Important Australian Indigenous Art
22 March 2023


born 1973

natural earth pigments on eucalyptus bark with bark felt

143.0 x 71.5 cm (irregular)

bears inscription verso: artist’s name, date and Buku–Larrŋgay Mulka cat. 4047R
bears inscription on certificate attached verso: artist's name, title, medium, size and Buku–Larrŋgay Mulka cat. 4047R

$8,000 – $12,000
Sold for $24,545 (inc. BP) in Auction 73 - 22 March 2023, Melbourne

Buku–Larrŋgay Mulka Centre, Yirrkala, Northern Territory (label attached verso)
Annandale Galleries, Sydney (label attached verso)
Private collection, Sydney, acquired from the above in May 2012


GUNYBI GANAMBARR: From My Mind, Annandale Galleries, Sydney, 2 May - 16 June 2012

This work is accompanied by a certificate of authenticity attached verso from Buku–Larrŋgay Mulka Centre which states in part:

‘This bark identifies the reservoirs of the Ŋaymil/Datiwuy clan. Nalkan is an area on Ŋaymil land and sea between the Gurrumuru and Cato Rivers that run into the Arnhem Bay. Within this area is another watercourse that leads up into a sacred area of a freshwater spring or Milŋurr with special qualities called Balawurru. Gudurrku or Brolga dance here. Djanda the sacred goanna swim in the lagoon created by the spring, their actions as they swim causing patterns to be made on the surface that is covered by the totemic water weed Darra.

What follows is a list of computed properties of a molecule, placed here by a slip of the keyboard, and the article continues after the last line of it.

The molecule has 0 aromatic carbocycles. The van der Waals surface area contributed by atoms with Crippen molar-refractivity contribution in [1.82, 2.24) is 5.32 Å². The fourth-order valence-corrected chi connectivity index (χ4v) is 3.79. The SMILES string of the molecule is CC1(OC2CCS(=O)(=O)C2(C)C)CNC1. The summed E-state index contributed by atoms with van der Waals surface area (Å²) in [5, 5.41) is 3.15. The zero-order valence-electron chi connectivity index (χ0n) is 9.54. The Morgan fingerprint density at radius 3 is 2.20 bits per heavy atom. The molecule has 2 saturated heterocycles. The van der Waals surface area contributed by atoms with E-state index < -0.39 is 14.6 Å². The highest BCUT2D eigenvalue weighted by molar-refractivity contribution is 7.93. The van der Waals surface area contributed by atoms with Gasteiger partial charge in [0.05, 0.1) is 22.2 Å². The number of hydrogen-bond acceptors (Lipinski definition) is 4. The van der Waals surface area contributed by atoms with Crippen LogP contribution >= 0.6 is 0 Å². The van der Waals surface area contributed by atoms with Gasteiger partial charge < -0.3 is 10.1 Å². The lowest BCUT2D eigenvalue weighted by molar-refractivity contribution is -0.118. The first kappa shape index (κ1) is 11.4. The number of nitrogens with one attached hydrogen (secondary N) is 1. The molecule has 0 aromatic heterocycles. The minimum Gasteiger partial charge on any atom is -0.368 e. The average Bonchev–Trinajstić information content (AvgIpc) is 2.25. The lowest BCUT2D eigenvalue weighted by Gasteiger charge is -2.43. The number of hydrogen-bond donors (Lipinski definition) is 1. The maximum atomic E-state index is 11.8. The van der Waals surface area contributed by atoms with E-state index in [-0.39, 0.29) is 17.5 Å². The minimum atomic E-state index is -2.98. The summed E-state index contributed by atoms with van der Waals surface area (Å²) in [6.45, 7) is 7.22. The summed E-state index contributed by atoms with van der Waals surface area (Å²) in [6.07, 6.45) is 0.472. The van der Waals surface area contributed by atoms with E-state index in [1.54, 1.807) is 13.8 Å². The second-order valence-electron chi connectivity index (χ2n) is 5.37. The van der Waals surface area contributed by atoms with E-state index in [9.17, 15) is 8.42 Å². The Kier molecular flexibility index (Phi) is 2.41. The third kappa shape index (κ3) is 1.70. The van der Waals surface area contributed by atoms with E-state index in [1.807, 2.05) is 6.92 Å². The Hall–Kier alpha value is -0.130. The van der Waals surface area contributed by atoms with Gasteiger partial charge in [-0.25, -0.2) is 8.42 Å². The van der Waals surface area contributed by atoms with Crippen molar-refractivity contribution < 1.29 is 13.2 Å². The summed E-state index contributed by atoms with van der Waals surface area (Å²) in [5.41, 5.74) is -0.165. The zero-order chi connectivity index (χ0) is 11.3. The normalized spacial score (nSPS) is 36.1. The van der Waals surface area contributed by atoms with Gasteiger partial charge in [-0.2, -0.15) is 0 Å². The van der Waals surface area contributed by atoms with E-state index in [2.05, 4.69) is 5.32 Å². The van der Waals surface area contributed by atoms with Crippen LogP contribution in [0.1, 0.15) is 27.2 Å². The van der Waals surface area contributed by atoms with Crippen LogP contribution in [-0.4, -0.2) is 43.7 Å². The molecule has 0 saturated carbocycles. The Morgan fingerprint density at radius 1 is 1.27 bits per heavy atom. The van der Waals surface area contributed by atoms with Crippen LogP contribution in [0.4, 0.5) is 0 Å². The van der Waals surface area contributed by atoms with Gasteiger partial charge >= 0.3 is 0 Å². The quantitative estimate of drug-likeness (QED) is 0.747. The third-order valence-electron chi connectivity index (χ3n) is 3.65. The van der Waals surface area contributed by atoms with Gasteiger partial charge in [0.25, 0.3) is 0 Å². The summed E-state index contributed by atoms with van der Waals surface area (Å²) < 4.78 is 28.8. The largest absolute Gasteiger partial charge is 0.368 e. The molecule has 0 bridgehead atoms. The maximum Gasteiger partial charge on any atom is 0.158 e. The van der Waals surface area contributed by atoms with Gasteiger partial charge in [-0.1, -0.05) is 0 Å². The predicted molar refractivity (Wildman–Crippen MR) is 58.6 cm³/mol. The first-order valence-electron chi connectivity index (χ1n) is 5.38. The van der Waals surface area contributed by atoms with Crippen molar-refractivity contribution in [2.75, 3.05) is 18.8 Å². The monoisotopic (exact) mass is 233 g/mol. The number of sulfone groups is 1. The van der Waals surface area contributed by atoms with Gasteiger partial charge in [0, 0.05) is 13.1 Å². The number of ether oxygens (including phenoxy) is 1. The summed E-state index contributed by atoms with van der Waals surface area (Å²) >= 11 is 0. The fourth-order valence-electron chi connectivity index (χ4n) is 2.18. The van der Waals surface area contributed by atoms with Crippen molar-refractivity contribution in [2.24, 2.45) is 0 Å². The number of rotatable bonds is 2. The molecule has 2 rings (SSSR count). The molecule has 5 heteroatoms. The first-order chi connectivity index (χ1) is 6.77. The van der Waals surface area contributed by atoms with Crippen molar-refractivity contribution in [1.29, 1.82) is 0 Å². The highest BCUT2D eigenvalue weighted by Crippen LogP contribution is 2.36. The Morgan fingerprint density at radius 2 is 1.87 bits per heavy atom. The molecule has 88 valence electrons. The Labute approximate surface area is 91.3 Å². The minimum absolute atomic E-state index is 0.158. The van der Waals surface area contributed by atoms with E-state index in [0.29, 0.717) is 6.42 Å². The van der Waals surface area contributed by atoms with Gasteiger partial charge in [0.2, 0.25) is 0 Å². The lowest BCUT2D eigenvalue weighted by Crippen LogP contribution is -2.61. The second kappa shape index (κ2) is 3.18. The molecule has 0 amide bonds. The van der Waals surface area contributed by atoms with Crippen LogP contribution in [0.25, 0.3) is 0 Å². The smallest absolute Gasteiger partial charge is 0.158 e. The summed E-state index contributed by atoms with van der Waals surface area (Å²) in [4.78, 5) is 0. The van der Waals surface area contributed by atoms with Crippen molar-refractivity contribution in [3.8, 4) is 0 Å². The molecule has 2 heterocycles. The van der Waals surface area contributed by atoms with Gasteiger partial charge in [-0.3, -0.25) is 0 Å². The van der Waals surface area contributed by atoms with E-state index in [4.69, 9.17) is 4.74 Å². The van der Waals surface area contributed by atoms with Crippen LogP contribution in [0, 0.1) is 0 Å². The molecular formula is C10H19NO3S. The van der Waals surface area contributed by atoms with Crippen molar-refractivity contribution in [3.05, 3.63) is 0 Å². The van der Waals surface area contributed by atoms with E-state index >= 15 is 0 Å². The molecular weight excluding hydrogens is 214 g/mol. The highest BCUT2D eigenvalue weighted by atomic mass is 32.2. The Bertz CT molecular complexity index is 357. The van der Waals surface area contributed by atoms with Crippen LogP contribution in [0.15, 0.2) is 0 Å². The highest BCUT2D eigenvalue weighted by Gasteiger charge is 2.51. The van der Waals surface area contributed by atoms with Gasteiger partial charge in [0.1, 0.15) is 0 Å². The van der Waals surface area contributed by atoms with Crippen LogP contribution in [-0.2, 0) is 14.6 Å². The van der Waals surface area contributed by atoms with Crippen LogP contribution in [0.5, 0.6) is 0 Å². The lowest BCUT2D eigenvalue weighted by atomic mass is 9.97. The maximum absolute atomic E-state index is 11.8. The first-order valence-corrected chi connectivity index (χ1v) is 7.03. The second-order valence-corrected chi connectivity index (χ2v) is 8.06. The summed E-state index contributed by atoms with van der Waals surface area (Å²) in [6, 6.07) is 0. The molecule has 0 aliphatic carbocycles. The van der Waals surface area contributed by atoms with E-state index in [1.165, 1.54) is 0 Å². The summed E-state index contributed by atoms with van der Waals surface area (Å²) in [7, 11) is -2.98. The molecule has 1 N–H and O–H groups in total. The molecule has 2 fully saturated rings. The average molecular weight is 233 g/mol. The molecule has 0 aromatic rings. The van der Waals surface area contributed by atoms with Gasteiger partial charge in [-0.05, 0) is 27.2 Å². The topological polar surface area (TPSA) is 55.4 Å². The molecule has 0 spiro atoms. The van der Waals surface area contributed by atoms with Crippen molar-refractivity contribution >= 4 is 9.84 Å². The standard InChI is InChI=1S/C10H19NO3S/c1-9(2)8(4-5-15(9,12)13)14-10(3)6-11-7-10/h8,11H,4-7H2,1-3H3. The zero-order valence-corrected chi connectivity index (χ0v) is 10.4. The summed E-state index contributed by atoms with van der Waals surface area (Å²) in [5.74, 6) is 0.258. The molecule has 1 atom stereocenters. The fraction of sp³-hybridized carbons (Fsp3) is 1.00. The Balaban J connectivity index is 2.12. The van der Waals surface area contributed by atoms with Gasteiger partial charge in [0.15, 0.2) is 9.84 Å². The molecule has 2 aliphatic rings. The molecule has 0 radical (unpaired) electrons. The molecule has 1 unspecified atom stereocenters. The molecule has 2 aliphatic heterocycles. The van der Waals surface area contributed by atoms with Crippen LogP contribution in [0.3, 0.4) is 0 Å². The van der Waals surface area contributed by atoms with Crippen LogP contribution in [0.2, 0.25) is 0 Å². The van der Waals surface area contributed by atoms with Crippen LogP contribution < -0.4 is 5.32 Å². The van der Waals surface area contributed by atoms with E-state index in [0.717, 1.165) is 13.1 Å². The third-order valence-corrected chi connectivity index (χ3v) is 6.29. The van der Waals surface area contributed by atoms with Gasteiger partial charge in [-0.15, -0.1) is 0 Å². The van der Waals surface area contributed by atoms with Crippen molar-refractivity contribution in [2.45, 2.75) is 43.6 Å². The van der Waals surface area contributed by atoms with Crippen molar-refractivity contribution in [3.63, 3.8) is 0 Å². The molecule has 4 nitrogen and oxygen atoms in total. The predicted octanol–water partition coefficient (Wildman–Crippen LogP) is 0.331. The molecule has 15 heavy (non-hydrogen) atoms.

Others inhabit these waters, Warrukay or Murrukula the Barracuda, the power totem for the Ŋaymil. It spends most of its time in the salt waters. At certain times Warrukay will make its way up to Balawurru bringing the ‘contamination’ of muddied water with it. This has connotations of fertility. It is a place of fertility. Souls of Ŋaymil are both delivered to and from this point between works real and spiritual. As the sacred songs used in mortuary are cyclic, narrating the Ancestral Events of the original Creator Beings, so is the journey of the Yolŋu soul. This place is also shared with the Dhudi–Djapu clan.

Warrukay is often depicted with its teeth bared as a warning to those trespassing Ŋalkan. For those doing so have to confront the ire of the Barracuda. A built in safeguard for the protection of Rom, Yolŋu law.’